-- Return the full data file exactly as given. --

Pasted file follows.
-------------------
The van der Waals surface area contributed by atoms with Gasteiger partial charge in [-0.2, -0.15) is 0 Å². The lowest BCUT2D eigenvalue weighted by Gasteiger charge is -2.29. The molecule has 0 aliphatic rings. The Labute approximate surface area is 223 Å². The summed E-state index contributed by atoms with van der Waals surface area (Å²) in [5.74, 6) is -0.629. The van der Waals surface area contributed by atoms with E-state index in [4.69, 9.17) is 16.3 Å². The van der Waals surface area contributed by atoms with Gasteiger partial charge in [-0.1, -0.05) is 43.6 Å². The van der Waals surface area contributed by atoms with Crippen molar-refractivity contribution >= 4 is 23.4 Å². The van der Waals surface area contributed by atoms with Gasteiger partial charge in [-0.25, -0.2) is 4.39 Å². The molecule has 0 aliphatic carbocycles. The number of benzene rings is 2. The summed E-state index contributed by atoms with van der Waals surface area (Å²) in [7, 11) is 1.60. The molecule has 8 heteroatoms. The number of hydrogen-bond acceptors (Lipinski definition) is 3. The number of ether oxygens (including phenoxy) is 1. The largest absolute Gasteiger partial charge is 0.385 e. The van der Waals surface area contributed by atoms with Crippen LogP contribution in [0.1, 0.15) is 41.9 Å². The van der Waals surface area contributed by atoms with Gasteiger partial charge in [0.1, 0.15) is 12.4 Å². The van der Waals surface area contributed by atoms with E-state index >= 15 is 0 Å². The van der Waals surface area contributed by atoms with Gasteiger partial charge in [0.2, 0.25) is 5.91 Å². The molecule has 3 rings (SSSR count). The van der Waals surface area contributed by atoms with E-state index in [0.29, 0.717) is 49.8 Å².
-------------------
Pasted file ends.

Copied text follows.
The van der Waals surface area contributed by atoms with Gasteiger partial charge in [-0.2, -0.15) is 0 Å². The lowest BCUT2D eigenvalue weighted by Gasteiger charge is -2.29. The molecule has 0 aliphatic rings. The Labute approximate surface area is 223 Å². The summed E-state index contributed by atoms with van der Waals surface area (Å²) in [5.74, 6) is -0.629. The van der Waals surface area contributed by atoms with E-state index in [4.69, 9.17) is 16.3 Å². The van der Waals surface area contributed by atoms with Gasteiger partial charge in [-0.1, -0.05) is 43.6 Å². The van der Waals surface area contributed by atoms with Crippen molar-refractivity contribution >= 4 is 23.4 Å². The van der Waals surface area contributed by atoms with Gasteiger partial charge in [-0.25, -0.2) is 4.39 Å². The molecule has 0 aliphatic carbocycles. The number of benzene rings is 2. The summed E-state index contributed by atoms with van der Waals surface area (Å²) in [7, 11) is 1.60. The molecule has 8 heteroatoms. The number of hydrogen-bond acceptors (Lipinski definition) is 3. The number of ether oxygens (including phenoxy) is 1. The largest absolute Gasteiger partial charge is 0.385 e. The van der Waals surface area contributed by atoms with Crippen LogP contribution in [0.1, 0.15) is 41.9 Å². The van der Waals surface area contributed by atoms with Gasteiger partial charge in [0.1, 0.15) is 12.4 Å². The van der Waals surface area contributed by atoms with E-state index >= 15 is 0 Å². The van der Waals surface area contributed by atoms with Gasteiger partial charge in [0.2, 0.25) is 5.91 Å². The molecule has 3 rings (SSSR count). The van der Waals surface area contributed by atoms with E-state index in [0.29, 0.717) is 49.8 Å².